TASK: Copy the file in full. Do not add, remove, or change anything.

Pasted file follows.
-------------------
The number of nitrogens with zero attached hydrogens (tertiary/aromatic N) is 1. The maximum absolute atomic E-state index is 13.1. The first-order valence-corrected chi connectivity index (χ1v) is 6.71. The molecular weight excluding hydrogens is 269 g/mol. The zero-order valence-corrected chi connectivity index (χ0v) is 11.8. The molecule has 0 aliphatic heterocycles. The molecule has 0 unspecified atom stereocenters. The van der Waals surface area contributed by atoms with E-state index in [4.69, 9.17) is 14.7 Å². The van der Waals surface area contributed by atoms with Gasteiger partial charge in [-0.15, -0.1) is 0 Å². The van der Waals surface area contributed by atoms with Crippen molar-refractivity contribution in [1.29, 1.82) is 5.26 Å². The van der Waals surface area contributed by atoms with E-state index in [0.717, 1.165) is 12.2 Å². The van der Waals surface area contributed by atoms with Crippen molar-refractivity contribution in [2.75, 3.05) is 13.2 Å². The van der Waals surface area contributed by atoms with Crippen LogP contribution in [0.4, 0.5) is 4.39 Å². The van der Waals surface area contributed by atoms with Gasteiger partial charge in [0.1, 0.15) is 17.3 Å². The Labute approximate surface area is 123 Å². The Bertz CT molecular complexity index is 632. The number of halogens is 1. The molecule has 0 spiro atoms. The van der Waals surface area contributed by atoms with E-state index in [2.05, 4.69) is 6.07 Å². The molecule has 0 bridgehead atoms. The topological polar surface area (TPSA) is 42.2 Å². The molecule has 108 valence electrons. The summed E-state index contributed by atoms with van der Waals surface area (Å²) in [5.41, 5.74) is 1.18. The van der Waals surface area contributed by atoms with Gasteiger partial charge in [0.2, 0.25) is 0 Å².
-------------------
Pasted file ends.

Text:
The number of nitrogens with zero attached hydrogens (tertiary/aromatic N) is 1. The maximum absolute atomic E-state index is 13.1. The first-order valence-corrected chi connectivity index (χ1v) is 6.71. The molecular weight excluding hydrogens is 269 g/mol. The zero-order valence-corrected chi connectivity index (χ0v) is 11.8. The molecule has 0 aliphatic heterocycles. The molecule has 0 unspecified atom stereocenters. The van der Waals surface area contributed by atoms with E-state index in [4.69, 9.17) is 14.7 Å². The van der Waals surface area contributed by atoms with Gasteiger partial charge in [-0.15, -0.1) is 0 Å². The van der Waals surface area contributed by atoms with Crippen molar-refractivity contribution in [1.29, 1.82) is 5.26 Å². The van der Waals surface area contributed by atoms with E-state index in [0.717, 1.165) is 12.2 Å². The van der Waals surface area contributed by atoms with Crippen molar-refractivity contribution in [2.75, 3.05) is 13.2 Å². The van der Waals surface area contributed by atoms with Crippen LogP contribution in [0.4, 0.5) is 4.39 Å². The van der Waals surface area contributed by atoms with Gasteiger partial charge in [0.1, 0.15) is 17.3 Å². The Labute approximate surface area is 123 Å². The Bertz CT molecular complexity index is 632. The number of halogens is 1. The molecule has 0 spiro atoms. The van der Waals surface area contributed by atoms with E-state index in [2.05, 4.69) is 6.07 Å². The molecule has 0 bridgehead atoms. The topological polar surface area (TPSA) is 42.2 Å². The molecule has 108 valence electrons. The summed E-state index contributed by atoms with van der Waals surface area (Å²) in [5.41, 5.74) is 1.18. The van der Waals surface area contributed by atoms with Gasteiger partial charge in [0.2, 0.25) is 0 Å².